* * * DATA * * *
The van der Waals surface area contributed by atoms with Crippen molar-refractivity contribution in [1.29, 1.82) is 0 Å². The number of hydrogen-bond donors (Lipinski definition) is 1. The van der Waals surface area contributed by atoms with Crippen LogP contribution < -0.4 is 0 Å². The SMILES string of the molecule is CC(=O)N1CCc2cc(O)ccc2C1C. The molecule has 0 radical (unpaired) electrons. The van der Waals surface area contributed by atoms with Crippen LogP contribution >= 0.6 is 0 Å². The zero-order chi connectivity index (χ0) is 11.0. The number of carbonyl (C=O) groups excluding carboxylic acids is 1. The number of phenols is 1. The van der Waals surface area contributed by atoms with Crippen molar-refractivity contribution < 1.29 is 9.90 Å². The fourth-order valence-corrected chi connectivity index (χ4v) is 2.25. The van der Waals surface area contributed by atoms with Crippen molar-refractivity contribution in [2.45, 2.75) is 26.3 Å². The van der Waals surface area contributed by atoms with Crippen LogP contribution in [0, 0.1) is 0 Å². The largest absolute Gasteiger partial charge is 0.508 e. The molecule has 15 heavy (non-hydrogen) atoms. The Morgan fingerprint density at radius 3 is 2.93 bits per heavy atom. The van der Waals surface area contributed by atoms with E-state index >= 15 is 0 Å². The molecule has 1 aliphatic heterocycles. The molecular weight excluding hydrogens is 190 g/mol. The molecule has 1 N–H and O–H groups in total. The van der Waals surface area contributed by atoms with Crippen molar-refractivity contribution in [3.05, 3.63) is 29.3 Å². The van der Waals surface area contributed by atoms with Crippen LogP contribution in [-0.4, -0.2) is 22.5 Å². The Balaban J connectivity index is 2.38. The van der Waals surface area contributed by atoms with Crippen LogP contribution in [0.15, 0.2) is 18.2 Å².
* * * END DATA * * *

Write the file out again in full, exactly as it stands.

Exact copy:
The van der Waals surface area contributed by atoms with Crippen molar-refractivity contribution in [1.29, 1.82) is 0 Å². The number of hydrogen-bond donors (Lipinski definition) is 1. The van der Waals surface area contributed by atoms with Crippen LogP contribution < -0.4 is 0 Å². The SMILES string of the molecule is CC(=O)N1CCc2cc(O)ccc2C1C. The molecule has 0 radical (unpaired) electrons. The van der Waals surface area contributed by atoms with Crippen LogP contribution >= 0.6 is 0 Å². The zero-order chi connectivity index (χ0) is 11.0. The number of carbonyl (C=O) groups excluding carboxylic acids is 1. The number of phenols is 1. The van der Waals surface area contributed by atoms with Crippen molar-refractivity contribution < 1.29 is 9.90 Å². The fourth-order valence-corrected chi connectivity index (χ4v) is 2.25. The van der Waals surface area contributed by atoms with Crippen molar-refractivity contribution in [2.45, 2.75) is 26.3 Å². The van der Waals surface area contributed by atoms with Crippen LogP contribution in [0, 0.1) is 0 Å². The largest absolute Gasteiger partial charge is 0.508 e. The molecule has 15 heavy (non-hydrogen) atoms. The Morgan fingerprint density at radius 3 is 2.93 bits per heavy atom. The van der Waals surface area contributed by atoms with E-state index >= 15 is 0 Å². The molecule has 1 aliphatic heterocycles. The molecular weight excluding hydrogens is 190 g/mol. The molecule has 1 N–H and O–H groups in total. The van der Waals surface area contributed by atoms with Crippen molar-refractivity contribution in [3.05, 3.63) is 29.3 Å². The van der Waals surface area contributed by atoms with Crippen LogP contribution in [-0.4, -0.2) is 22.5 Å². The Balaban J connectivity index is 2.38. The van der Waals surface area contributed by atoms with Crippen LogP contribution in [0.15, 0.2) is 18.2 Å².